Ampelopsis, including Ampelopsis glandulosa (Ampelopsis) bonsai trees are members of the genus Ampelopsis and the family Vitaceae. These climbing vine or liana shrubs are also known under the common names peppervine and porcelainberry. Etymology reveals that Ampelopsis is a plant that resembles the grape vine. The name of the genus is derived from two Ancient Greek words, ‘ampelos’ and ‘opsis’. ‘Ampelos’ means ‘vine’ (or ‘grape’), and ‘opsis’ means ‘resembling’.
Ampelopsis has a large and vigorous taproot. It has been reported that during a growing season, some Ampelopsis species can expand rapidly by producing copious sucker shoots. The leaves are 6-12 cm long and 3-11 cm wide. The edge of the leaf can either have lobes or both teeth and lobes. There is only one leaf per node, and the leaves have stalks. The stem does not have thorns or spines.
Ampelopsis plants are hermaphroditic or polygamo-monoecious. The tiny, inconspicuous flowers are radially symmetrical, with yellow or green thin and delicate petals. They grow in flat-topped clusters, and are pollinated by many insects, including the honey bee. The bush owes its common name, porcelainberry, to its pea-sized iridescent fruits, which can be pink, amethyst purple or turquoise-blue in color. The fruit is spherical, shiny, fleshy and contains 2-4 seeds. The tree produces a clear and watery sap, and is mainly odorless.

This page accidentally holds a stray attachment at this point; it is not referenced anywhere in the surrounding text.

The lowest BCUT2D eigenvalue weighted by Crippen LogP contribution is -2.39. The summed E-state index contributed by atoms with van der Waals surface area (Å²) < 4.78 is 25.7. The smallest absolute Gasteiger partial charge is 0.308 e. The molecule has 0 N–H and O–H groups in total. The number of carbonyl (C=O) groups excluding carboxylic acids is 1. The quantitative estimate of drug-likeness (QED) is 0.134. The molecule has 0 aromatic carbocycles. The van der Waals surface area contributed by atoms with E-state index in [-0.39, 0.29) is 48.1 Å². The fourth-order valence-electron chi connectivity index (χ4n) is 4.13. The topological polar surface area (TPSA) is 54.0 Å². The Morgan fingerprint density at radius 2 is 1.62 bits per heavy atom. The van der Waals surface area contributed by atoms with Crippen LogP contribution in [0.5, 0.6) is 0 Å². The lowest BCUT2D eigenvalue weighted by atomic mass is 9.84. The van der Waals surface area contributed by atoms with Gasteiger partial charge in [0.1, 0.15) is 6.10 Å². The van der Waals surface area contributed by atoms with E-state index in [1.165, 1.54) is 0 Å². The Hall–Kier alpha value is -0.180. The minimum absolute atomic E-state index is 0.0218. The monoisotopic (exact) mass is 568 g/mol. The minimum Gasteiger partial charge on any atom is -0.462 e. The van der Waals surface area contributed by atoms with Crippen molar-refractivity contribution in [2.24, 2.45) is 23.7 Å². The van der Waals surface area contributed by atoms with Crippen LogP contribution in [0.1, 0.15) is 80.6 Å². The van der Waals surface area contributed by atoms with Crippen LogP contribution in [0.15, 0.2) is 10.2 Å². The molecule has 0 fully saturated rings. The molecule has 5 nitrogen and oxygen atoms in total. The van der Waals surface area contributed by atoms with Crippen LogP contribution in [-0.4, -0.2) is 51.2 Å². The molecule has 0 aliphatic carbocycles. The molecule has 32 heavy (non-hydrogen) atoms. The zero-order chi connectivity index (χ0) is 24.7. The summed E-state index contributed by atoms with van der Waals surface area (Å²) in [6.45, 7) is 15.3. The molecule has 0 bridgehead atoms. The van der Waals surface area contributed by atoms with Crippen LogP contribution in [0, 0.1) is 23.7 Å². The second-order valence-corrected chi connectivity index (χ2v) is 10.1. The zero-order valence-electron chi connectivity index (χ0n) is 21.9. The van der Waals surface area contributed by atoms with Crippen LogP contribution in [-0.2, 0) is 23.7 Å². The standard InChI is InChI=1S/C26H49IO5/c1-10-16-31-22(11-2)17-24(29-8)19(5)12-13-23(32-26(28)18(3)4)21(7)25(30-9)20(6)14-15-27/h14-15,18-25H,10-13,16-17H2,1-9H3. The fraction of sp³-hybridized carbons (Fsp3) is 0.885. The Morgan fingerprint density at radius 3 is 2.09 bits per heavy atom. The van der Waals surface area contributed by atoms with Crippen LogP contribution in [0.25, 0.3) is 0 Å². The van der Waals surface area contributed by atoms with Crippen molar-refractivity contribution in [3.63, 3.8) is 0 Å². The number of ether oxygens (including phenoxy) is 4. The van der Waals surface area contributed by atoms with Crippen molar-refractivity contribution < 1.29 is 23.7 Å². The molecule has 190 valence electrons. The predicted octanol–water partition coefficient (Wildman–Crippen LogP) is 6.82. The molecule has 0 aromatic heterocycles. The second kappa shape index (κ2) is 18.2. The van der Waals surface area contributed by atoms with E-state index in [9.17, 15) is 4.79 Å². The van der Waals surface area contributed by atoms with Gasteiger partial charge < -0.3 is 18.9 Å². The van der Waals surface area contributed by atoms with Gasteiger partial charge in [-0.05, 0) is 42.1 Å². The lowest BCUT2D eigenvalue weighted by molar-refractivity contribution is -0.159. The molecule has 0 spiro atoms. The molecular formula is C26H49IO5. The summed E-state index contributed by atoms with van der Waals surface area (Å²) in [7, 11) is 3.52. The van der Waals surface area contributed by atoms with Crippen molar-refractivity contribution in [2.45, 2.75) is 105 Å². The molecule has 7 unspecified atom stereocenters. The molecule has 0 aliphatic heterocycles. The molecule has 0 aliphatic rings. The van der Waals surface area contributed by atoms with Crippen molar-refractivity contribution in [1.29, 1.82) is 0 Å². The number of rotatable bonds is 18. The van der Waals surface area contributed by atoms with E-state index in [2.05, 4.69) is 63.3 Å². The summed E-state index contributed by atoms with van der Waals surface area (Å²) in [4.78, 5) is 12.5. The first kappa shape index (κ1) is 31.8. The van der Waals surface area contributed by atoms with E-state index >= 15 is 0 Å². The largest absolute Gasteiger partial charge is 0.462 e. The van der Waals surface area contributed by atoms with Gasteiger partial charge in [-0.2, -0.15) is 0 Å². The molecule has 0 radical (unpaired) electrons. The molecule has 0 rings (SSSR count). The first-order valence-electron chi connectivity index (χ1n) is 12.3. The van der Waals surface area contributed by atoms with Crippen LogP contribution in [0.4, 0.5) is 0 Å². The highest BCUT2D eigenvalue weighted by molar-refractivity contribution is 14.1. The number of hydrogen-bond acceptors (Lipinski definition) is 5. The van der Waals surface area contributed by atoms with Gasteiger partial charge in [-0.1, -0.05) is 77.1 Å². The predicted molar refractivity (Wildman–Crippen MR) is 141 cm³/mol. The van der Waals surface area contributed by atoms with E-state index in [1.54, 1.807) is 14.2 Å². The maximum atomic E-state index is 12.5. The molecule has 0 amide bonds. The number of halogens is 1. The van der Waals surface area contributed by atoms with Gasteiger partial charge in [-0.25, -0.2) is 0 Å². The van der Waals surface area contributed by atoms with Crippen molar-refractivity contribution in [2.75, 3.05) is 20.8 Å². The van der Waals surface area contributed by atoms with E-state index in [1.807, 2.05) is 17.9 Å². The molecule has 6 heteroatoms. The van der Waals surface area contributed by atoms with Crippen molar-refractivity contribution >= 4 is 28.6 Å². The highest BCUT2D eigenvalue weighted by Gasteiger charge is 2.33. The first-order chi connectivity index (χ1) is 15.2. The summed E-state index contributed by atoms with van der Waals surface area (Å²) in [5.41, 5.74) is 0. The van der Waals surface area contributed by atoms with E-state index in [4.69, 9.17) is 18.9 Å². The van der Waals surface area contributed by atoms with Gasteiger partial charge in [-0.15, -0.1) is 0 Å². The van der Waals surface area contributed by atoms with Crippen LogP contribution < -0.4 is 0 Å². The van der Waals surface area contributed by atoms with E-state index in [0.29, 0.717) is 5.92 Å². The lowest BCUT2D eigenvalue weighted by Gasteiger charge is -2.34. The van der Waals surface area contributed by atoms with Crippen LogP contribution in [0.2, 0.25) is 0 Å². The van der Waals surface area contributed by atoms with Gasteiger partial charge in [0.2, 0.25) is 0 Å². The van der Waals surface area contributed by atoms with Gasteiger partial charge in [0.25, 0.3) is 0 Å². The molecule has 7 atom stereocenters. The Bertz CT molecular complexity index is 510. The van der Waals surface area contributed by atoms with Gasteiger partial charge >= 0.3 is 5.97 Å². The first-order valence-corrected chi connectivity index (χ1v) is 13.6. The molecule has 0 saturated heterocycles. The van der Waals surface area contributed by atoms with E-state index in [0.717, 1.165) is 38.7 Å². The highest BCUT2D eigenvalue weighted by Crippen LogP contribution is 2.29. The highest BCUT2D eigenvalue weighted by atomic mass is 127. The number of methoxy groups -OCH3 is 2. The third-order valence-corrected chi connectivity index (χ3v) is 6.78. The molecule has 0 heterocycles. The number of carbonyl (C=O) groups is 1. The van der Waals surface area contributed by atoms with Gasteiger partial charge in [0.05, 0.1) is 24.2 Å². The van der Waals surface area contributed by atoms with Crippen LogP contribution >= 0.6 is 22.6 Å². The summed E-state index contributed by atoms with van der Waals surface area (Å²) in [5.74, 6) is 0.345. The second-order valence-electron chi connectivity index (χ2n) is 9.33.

There are 25 species in this genus of self-clinging, woody climbers. Most of them are native to Asia (China, Eastern Russia, Japan, India, Nepal, Myanmar and the Philippines). As many as 13 species are endemic to China. Three species of Ampelopsis are found in eastern North America, and parts of Central America. The native habitat are mountains in temperate zones. Some Ampelopsis species thrive at mid-altitudes in subtropical to tropical zones.
Ampelopsis glandulosa var. brevipedunculata, a species native to Japan and northern China, was introduced into the USA in 1870. As a garden plant, it was highly valued for the unique color of its berries. Today, Ampelopsis can be found in many anthropogenic terrestrial habitats. Ampelopsis is a common ornamental garden plant used for walls, fences, trellises and ad a grand cover. This vine can climb up to a height of 6 meters or more, by means of coiling tendrils.